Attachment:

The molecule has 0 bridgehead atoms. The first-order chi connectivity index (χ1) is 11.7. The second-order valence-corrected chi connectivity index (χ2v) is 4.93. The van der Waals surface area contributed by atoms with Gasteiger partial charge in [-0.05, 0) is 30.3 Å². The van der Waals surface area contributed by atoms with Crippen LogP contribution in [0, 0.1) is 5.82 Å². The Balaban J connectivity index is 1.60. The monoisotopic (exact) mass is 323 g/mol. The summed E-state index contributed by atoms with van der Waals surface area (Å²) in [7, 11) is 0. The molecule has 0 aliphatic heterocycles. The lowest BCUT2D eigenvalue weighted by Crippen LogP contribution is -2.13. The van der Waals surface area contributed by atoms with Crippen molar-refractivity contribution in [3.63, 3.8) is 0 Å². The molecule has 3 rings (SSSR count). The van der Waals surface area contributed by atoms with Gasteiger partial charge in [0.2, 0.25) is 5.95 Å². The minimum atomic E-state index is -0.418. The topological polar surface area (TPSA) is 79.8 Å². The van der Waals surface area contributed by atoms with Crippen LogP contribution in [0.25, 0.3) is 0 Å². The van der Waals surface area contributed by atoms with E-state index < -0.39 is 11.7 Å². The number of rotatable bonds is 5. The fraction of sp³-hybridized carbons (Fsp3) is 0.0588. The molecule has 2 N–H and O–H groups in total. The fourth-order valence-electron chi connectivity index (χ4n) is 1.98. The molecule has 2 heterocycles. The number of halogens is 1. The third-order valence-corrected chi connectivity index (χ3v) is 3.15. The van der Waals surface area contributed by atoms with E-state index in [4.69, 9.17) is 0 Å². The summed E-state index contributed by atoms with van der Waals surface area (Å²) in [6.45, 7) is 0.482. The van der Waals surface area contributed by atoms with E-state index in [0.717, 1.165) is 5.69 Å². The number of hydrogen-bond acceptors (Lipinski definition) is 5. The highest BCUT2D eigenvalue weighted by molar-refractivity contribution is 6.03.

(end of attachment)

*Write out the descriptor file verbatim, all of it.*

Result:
The molecule has 0 bridgehead atoms. The first-order chi connectivity index (χ1) is 11.7. The second-order valence-corrected chi connectivity index (χ2v) is 4.93. The van der Waals surface area contributed by atoms with Gasteiger partial charge in [-0.05, 0) is 30.3 Å². The van der Waals surface area contributed by atoms with Crippen LogP contribution in [0, 0.1) is 5.82 Å². The Balaban J connectivity index is 1.60. The monoisotopic (exact) mass is 323 g/mol. The summed E-state index contributed by atoms with van der Waals surface area (Å²) in [7, 11) is 0. The molecule has 0 aliphatic heterocycles. The lowest BCUT2D eigenvalue weighted by Crippen LogP contribution is -2.13. The van der Waals surface area contributed by atoms with Crippen molar-refractivity contribution in [3.63, 3.8) is 0 Å². The molecule has 3 rings (SSSR count). The van der Waals surface area contributed by atoms with Gasteiger partial charge in [0.2, 0.25) is 5.95 Å². The minimum atomic E-state index is -0.418. The topological polar surface area (TPSA) is 79.8 Å². The van der Waals surface area contributed by atoms with Crippen LogP contribution in [0.25, 0.3) is 0 Å². The van der Waals surface area contributed by atoms with E-state index < -0.39 is 11.7 Å². The number of rotatable bonds is 5. The fraction of sp³-hybridized carbons (Fsp3) is 0.0588. The molecule has 2 N–H and O–H groups in total. The fourth-order valence-electron chi connectivity index (χ4n) is 1.98. The molecule has 2 heterocycles. The number of halogens is 1. The third-order valence-corrected chi connectivity index (χ3v) is 3.15. The van der Waals surface area contributed by atoms with E-state index in [4.69, 9.17) is 0 Å². The summed E-state index contributed by atoms with van der Waals surface area (Å²) in [6.45, 7) is 0.482. The van der Waals surface area contributed by atoms with E-state index in [0.717, 1.165) is 5.69 Å². The number of hydrogen-bond acceptors (Lipinski definition) is 5. The highest BCUT2D eigenvalue weighted by molar-refractivity contribution is 6.03.